The yarn was displayed in groups by weight. I focused on the fingering weight. It was made from the wool of the Tunis breed. As expected in a natural yarn, it was a bit scratchy. I chose the colorway Peacock and Turquoise. It has short color repeats.
It seems to be a 2-ply yarn, in my mind very comparable to Knitpicks Palette. I found it combined beautifully with a grass-colored fingering twist yarn I had in my stash. Since the Tunis yarn has no nylon reinforcement, I decided not to use it to knit socks. Instead it will be made into a hat and/or gloves.
Here are the two yarns knitted in stripes.
And here they are in a stranded pattern called Rose Window.
Another option would be a mosaic stitch.
So, what do you think of the two yarns together? And should I work them in stripes or Fair Isle pattern?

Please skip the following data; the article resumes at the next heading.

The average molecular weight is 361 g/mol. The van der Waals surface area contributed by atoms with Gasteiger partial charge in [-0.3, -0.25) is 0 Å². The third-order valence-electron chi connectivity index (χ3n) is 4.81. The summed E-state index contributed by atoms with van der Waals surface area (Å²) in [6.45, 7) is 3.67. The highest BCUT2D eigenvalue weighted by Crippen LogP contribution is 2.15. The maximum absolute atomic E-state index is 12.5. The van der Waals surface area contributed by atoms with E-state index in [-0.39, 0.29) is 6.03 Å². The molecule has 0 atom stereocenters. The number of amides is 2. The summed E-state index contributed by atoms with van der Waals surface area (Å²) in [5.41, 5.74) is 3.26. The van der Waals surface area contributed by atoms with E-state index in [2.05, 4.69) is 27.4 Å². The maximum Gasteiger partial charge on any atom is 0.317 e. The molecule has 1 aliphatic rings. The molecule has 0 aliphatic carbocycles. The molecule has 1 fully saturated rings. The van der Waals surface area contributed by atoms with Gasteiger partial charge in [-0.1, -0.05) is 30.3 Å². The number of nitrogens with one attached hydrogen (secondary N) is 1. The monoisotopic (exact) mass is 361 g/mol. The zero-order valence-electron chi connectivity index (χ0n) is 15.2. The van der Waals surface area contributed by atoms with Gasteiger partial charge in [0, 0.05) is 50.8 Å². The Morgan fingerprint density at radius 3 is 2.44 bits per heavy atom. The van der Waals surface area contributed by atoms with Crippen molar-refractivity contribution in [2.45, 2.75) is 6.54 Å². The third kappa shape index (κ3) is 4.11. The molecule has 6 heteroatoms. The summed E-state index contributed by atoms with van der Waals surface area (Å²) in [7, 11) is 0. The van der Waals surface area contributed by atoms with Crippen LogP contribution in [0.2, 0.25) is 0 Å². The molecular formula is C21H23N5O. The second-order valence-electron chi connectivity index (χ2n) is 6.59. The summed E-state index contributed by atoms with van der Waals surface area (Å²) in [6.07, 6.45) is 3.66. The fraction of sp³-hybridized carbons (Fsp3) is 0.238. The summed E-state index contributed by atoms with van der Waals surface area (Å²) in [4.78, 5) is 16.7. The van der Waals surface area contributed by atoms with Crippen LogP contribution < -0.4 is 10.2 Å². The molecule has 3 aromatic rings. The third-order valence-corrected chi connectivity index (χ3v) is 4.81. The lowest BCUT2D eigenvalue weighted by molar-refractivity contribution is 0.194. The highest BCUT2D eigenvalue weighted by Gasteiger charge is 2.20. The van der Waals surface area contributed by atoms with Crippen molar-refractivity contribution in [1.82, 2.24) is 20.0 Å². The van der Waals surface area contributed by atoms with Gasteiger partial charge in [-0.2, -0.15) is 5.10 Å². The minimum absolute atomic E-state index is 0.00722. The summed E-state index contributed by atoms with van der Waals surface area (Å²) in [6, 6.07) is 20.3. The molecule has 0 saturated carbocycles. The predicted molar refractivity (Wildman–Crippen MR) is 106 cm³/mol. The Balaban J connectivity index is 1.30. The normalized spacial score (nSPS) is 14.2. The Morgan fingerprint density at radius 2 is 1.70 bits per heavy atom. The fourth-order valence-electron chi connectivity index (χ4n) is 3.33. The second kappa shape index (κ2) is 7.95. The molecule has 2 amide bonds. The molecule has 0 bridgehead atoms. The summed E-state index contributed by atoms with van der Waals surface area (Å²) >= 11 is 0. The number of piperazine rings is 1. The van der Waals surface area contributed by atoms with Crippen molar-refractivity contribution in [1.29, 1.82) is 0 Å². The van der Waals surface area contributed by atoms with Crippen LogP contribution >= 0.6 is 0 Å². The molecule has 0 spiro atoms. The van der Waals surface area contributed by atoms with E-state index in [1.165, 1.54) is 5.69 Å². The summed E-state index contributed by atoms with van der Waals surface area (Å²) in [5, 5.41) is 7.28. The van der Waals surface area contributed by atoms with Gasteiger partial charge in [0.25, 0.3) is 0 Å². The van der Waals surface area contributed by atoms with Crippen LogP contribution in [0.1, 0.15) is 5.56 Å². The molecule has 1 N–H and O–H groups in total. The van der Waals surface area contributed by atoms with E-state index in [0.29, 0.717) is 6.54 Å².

The yarn is Plymouth Encore worsted weight in color 686.
As you see in the photo, I made the sleeves longer. They come to slightly above my wrists – long enough to keep my arms warm but short enough to stay out of the way when I am making objects or washing dishes. You also see the little lace motif added throughout the body and sleeves. I believe it’s called Snowflake, and can be found in 750 Stitches, The Ultimate Knit Stitch Bible. Other adjustments include picking up 2 extra stitches on either side of the armhole openings, so that there would not be holes in the fabric.
After it’s dry, I’ll sew on the buttons and ask hubby to photograph me in it, so you can see how it fits.
I’m really happy to finish before the week-end. Now I can cast on something new with the yarn I bought at the Farmer’s Market in Madison, WI. More about this on Monday.